2014

  1. Buffalo Sprint Triathlon – Swim (1/4 mile) 13:03; Transition 3:52; Bike (13.3 mile) 57:07; Transition 2:34; Run (3 mile) 43:29; Total 2:00:02
  2. St Cloud Triathlon – Swim (1/3 mile) 17:34; Transition 3:07; Bike (15 mile) 1:01:32; Transition (2:25); Run (3.1 mile) 42:41; Total 2:06:58
  3. Clearwater Triathlon – Swim (.46 mile) 20:16; Transition 2:00; Bike (14.3 mile) 53:18; Transition (3:00); Run (3.1 mile) 44:02; Total 2:02:32
  4. Big Lake Triathlon – Swim (1/3 mile) 15:53; Transition 2:05; Bike (15 mile) 52:08; Transition 2:26; Run (3.1 mile) 42:41; Total 1:55:11
  5. Lake Marion Triathlon – Swim (1/4 mile) 10:53; Transition 4:11; Bike (17.3 mile) 1:07:06; Transition 2:01; Run (3.1 mile) 43:43; Total 2:07:53

2013

  1. Madison Half Marathon – 3:03:43
  2. Buffalo Sprint Triathlon – Swim (1/4 mile) 11:37; Transition 4:19; Bike (13.3 mile) 52:40; Transition 2:44; Run (3 mile) 41:02; Total 1:52:20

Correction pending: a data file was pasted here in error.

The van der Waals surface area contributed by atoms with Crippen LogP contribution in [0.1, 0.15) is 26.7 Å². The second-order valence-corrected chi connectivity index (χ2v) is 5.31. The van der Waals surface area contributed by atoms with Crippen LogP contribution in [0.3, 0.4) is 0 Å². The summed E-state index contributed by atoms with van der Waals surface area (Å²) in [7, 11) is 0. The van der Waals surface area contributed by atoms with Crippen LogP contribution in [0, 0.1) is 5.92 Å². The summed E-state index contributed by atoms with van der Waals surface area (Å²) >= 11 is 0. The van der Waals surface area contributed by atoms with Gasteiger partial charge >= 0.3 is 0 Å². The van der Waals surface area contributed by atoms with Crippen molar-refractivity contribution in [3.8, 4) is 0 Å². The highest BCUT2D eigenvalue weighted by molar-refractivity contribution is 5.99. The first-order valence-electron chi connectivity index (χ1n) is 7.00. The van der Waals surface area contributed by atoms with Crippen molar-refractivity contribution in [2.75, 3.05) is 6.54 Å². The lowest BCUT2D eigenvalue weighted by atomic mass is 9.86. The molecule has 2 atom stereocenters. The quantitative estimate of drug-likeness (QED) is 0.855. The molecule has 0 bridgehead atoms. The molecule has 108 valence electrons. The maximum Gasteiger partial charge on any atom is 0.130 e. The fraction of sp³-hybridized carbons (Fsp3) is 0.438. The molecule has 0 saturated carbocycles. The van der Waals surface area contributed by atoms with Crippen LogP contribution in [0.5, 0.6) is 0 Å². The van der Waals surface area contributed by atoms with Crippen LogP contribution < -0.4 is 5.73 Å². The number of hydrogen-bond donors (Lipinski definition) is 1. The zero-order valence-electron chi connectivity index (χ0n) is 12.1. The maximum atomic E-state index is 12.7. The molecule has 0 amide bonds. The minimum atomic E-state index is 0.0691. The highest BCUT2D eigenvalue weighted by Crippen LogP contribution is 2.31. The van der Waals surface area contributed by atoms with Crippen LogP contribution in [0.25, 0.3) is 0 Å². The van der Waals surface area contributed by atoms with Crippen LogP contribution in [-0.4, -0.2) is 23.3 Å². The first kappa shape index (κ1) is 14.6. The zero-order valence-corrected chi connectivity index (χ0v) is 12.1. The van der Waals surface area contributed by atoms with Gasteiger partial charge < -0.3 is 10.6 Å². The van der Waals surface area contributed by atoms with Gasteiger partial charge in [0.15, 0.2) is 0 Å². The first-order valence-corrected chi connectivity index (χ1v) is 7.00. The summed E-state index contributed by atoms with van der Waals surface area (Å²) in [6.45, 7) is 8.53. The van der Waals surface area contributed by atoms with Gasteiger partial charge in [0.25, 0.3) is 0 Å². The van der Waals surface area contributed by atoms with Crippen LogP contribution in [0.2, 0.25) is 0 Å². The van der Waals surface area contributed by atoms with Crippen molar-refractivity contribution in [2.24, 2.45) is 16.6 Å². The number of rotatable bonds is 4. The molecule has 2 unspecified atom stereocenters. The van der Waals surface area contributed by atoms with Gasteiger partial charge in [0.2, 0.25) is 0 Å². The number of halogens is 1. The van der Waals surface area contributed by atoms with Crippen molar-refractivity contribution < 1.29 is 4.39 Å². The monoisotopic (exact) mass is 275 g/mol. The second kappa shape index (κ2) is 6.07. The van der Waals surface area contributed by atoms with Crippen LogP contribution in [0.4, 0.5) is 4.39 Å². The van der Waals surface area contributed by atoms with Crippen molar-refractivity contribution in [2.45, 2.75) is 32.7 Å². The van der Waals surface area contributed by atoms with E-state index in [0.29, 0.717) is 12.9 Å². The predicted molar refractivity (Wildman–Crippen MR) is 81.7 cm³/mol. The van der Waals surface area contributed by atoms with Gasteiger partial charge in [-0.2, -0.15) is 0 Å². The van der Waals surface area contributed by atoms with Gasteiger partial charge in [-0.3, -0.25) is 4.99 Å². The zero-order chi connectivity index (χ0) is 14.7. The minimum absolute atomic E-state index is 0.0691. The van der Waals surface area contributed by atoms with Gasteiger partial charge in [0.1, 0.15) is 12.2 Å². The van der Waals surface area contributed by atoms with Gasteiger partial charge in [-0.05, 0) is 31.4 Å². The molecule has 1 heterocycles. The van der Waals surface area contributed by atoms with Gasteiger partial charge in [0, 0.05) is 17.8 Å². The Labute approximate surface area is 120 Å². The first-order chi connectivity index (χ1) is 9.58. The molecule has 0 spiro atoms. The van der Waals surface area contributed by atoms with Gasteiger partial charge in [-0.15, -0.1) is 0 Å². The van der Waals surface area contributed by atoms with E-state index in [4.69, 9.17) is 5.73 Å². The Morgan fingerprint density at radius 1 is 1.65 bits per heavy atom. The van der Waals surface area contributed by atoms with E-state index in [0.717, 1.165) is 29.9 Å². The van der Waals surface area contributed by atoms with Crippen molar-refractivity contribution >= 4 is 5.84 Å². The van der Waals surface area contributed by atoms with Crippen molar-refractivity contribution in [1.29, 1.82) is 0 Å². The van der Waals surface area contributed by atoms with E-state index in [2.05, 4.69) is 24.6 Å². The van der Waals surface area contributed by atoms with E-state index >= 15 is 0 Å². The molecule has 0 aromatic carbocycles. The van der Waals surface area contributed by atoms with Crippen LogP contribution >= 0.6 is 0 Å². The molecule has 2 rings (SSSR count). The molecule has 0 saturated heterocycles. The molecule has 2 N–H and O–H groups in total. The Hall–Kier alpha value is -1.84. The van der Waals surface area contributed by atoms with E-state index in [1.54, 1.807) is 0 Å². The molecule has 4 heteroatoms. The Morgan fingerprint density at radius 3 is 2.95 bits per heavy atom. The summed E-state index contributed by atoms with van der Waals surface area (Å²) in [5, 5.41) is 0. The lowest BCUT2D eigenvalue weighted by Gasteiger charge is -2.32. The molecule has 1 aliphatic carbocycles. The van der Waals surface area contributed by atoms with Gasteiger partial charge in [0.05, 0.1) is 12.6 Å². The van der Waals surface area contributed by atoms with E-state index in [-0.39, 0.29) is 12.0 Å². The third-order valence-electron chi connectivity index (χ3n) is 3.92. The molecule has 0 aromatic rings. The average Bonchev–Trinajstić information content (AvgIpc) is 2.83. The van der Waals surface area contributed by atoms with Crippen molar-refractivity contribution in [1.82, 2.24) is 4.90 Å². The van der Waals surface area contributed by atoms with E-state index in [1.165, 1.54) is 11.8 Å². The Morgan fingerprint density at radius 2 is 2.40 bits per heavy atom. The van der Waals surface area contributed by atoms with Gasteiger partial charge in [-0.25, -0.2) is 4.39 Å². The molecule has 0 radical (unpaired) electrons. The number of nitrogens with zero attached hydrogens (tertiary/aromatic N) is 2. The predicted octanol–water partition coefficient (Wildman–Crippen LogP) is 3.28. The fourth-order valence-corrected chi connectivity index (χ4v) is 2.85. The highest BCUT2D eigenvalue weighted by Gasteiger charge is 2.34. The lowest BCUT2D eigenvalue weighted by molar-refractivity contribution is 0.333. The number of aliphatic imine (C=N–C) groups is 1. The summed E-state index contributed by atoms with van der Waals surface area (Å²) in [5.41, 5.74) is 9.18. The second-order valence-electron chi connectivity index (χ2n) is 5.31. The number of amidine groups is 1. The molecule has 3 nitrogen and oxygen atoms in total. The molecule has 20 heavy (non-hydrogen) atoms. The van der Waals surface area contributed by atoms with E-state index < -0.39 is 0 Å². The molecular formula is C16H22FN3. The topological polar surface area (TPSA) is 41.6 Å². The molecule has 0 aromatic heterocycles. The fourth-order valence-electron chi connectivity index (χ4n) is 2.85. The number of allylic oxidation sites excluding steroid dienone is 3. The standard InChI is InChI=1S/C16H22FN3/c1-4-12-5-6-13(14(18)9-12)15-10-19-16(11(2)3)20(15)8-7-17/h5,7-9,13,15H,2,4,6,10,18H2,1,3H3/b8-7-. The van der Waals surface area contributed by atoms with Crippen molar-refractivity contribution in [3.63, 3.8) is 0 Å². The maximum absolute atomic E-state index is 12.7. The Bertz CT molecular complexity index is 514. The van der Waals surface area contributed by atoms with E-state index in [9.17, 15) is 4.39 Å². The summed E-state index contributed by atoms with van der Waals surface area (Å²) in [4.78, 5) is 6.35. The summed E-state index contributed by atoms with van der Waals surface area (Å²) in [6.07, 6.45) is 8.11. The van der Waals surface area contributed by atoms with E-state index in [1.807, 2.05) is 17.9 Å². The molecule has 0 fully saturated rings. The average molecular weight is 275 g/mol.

3. Wisconsin Triterium Triathlon – Swim (1/3 mile) 16:35; Transition 3:55; Bike (11 mile) 49:09; Transition 3:18; Run (3.1 mile) 42:32; Total 1:55:28
  4. Big Lake Triathlon – Swim (1/3 mile) 14:34; Transition 2:29; Bike (15 mile) 51:45; Transition 1:47; Run (3.1 mile) 42:52; Total 1:53:25
  5. Rockford River Run 5k – 37:41 (Big Brother’s First 5K – He Kicked My Butt)
  6. Lake Marion Triathlon – Swim (1/4 mile) 11:14; Transition 3:16; Bike (17.3 mile ) 1:06:48; Transition 1:32; Run (3.1 mile) 45:09; Total 2:07:58
  7. Border Battle Bolt 1-Mile (Fun Run No Time)
  8. Turkey Trot 2-Mile (Fun Run No Time)

2012

  1. Minnesota Timberwolves Runnin’ with the Wolves 5k – 32:50
  2. Madison Half Marathon – 2:53:24
  3. Buffalo Sprint Triathlon – Swim (1/4 mile) 10:44; Transition 4:08; Bike (13.3 mile) 46:12; Transition 2:56; Run (3 mile) 36:46; Total 1:40:44
  4. Wisconsin Triterium Triathlon – Swim (1/3 mile) 11:23; Transition 3:46; Bike (11 mile + chain repair) 46:31; Transition 3:05; Run (3.1 mile) 39:23; Total 1:44:06